Parenting for the Perplexed | Frazzled mom weary of daily battle over dressing toddler

Rachel Biale, MSW, is a Berkeley-based parenting consultant who has been working with parents of very young children for more than 25 years. Send questions through her Facebook page: Parenting Counseling by Rachel Biale or via [email protected]

I have a 21⁄2-year-old boy. Every day, we struggle getting off his nighttime diaper (he is almost day trained) and his PJs. I have tried setting a timer, letting him pick the alarm sound, letting him pick his clothes, using a sticker chart and explaining. Four out of five times he will not comply, and then it is a struggle with screaming, crying and kicking while I get him out of his PJs and diaper and into his day clothes. He is very verbal and will tell me, “I want to fuss/struggle.”

I will sometimes get angry and need to leave the room because it’s so hard. I really don’t want to let him wear a dirty diaper and PJs to his school or day care — and I want us to have a pleasant morning, because I won’t see him for the rest of the day. On the weekends, it’s a little less of a struggle because the time element is not as pressing. I don’t want this to be a daily issue, and I worry about damaging his self-esteem and independence somehow. Any advice you can share would be appreciated!—  Sad and Frazzled Mom (Berkeley Parents Network,

Dear Sad and Frazzled Mom:
First of all, all parents have had days when they felt sad, frazzled or both. It’s very hard to sustain your parenting confidence when you are doing all the right things and they don’t work! Sometimes, you need to hit the reset button to get onto a more successful track, even if what you’ve been doing makes perfect sense. Remember that a general, if mistaken, human tendency when something we do doesn’t work is to keep trying it the same way.

So, let’s take a different approach to your “Battles by the Bay.” Your son sounds very developed verbally and socially and very sure of his own mind. I suggest you go with his strengths instead of butting heads against them. How? Let him arrive at the conclusion that he doesn’t want to go to day care in his PJs and dirty diaper on his own. Follow these steps:

1. Coordinate with his day care provider that for a few days he will arrive in PJs and dirty diaper.

2. Continue your morning routine, giving him 5 minutes to change (with as little help from you as possible). Better than a timer (time ticking down is still rather abstract at his age) is a CD: Tell him he can change during two specific songs. Once they end, it’s time to go to day care. He goes “as is.”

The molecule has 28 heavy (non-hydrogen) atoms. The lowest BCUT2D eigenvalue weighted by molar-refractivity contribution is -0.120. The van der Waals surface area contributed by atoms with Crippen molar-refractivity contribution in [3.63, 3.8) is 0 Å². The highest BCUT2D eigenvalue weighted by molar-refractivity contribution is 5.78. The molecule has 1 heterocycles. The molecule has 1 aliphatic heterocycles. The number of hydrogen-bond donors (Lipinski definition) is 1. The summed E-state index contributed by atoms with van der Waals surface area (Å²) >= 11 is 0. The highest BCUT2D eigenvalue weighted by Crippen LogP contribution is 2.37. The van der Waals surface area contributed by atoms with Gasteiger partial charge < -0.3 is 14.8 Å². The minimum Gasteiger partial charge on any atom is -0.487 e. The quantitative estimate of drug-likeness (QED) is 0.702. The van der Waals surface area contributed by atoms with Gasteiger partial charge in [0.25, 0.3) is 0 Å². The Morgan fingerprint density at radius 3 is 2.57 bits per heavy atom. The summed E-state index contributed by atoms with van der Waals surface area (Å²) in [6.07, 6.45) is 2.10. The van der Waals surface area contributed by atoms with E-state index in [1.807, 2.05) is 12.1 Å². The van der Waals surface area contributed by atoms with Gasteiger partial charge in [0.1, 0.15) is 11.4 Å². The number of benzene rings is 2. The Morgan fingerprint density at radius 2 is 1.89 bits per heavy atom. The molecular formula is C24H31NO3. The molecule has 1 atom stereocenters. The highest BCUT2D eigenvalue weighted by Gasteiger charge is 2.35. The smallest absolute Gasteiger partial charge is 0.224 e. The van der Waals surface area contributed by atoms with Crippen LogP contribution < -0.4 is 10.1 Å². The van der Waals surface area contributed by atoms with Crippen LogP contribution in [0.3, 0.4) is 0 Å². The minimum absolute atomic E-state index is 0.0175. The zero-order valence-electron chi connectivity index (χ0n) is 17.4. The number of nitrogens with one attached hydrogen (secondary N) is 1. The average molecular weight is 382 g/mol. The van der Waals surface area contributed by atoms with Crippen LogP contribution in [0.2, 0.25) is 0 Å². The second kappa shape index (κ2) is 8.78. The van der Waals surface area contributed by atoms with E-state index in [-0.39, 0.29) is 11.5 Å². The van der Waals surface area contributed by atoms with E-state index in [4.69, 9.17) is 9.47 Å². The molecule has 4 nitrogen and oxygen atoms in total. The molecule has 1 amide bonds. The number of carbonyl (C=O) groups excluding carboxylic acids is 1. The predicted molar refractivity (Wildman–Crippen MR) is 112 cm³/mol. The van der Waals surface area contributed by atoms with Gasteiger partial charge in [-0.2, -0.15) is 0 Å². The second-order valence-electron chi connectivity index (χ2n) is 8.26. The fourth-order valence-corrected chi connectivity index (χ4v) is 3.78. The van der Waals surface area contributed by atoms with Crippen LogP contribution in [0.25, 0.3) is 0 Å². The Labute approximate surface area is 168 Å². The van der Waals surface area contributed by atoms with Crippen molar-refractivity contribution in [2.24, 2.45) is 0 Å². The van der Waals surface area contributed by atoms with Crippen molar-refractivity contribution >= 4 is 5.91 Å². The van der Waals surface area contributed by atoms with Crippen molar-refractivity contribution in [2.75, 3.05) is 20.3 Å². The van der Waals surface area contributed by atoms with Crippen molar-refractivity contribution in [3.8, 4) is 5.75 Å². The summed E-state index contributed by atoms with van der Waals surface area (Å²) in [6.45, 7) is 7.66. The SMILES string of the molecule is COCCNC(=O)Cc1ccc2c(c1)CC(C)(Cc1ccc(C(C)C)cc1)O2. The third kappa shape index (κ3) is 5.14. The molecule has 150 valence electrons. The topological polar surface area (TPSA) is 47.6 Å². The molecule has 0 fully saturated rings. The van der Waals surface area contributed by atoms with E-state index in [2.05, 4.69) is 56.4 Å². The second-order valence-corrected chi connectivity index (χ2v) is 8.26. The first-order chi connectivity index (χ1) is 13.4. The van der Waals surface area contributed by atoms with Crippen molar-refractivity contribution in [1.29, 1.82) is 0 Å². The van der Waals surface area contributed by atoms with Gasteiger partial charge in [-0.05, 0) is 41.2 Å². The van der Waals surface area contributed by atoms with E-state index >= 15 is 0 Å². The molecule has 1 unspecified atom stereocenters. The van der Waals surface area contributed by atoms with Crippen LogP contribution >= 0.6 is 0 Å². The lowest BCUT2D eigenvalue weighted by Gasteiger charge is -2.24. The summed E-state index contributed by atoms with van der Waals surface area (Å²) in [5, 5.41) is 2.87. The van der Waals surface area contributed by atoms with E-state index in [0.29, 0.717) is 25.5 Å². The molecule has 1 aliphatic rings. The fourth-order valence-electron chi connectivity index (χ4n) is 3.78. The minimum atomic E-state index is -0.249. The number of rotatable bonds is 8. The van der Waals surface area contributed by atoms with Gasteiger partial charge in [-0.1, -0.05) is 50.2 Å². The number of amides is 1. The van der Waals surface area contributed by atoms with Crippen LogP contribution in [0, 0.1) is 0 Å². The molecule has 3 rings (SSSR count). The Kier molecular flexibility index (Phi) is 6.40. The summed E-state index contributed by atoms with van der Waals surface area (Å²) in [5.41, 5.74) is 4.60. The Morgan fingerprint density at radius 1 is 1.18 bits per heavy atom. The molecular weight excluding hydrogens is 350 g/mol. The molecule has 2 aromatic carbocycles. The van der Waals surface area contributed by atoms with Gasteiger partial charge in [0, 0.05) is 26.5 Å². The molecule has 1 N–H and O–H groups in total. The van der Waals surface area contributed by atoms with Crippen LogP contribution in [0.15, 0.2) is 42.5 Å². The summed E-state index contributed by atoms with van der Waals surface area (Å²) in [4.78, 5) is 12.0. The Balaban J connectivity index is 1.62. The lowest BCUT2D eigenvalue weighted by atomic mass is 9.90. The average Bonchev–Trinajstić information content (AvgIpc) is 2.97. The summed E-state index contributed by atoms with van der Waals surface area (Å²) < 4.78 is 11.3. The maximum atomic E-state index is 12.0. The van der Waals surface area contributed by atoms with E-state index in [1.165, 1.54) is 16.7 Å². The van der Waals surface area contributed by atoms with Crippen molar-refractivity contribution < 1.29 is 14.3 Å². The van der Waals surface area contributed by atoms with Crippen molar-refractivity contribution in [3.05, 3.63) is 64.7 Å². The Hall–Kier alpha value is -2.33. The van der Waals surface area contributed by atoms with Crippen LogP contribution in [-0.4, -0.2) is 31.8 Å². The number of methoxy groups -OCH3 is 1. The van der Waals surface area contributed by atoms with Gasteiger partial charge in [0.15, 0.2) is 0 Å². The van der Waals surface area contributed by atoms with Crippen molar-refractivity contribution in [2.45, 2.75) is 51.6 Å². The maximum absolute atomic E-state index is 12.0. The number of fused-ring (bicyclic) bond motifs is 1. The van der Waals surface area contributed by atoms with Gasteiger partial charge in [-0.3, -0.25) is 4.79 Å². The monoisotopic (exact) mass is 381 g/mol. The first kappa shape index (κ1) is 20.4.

3. At day care, tell the teacher, loudly enough so he can hear it, “I am sorry Sam came in his PJs and diaper today. He didn’t change in time at home.”

4. Plan with the teacher in advance so she is prepared to say something mildly (mildly!) disapproving, e.g. “Well, that’s too bad. I’ll help you change when you’re ready to do it quickly.” (This kind of mild disapproval would not be not harmful for a 21⁄2-year-old, for whom wearing diapers is perfectly normal, but would and should be avoided for older kids). Use the change of clothes you have at day care for messes or accidents.

With no drama at home (thus, no gain in asserting himself), and the implied pressure of expectations at school, your son should come around within a few days.

In addition, your son may be reacting to pressure he feels to stay dry all day. Dial it down, including the amount of praise and encouragement you give. Finally, increase the appeal of the outfits for each school day. Let him choose shirts with trains, animals, etc., and set them out only for weekday mornings.

On another note: Many kids (usually younger) go through a phase the other way around: They strip naked whenever they can. For these children, you should say as little as possible at home. With no drama, it will pass once your child gets cold (keep the thermostat low) or scrapes his bottom. For outings, dress him in overalls put on backwards (front to back), fastening the shoulder straps snuggly.

Mark Twain said: “Naked people have little or no influence on society.” Try telling that to a toddler!

Rachel Biale
Rachel Biale

Rachel Biale was born and raised on Kibbutz Kfar Ruppin in Israel and worked for many years as a Jewish community professional in the Bay Area.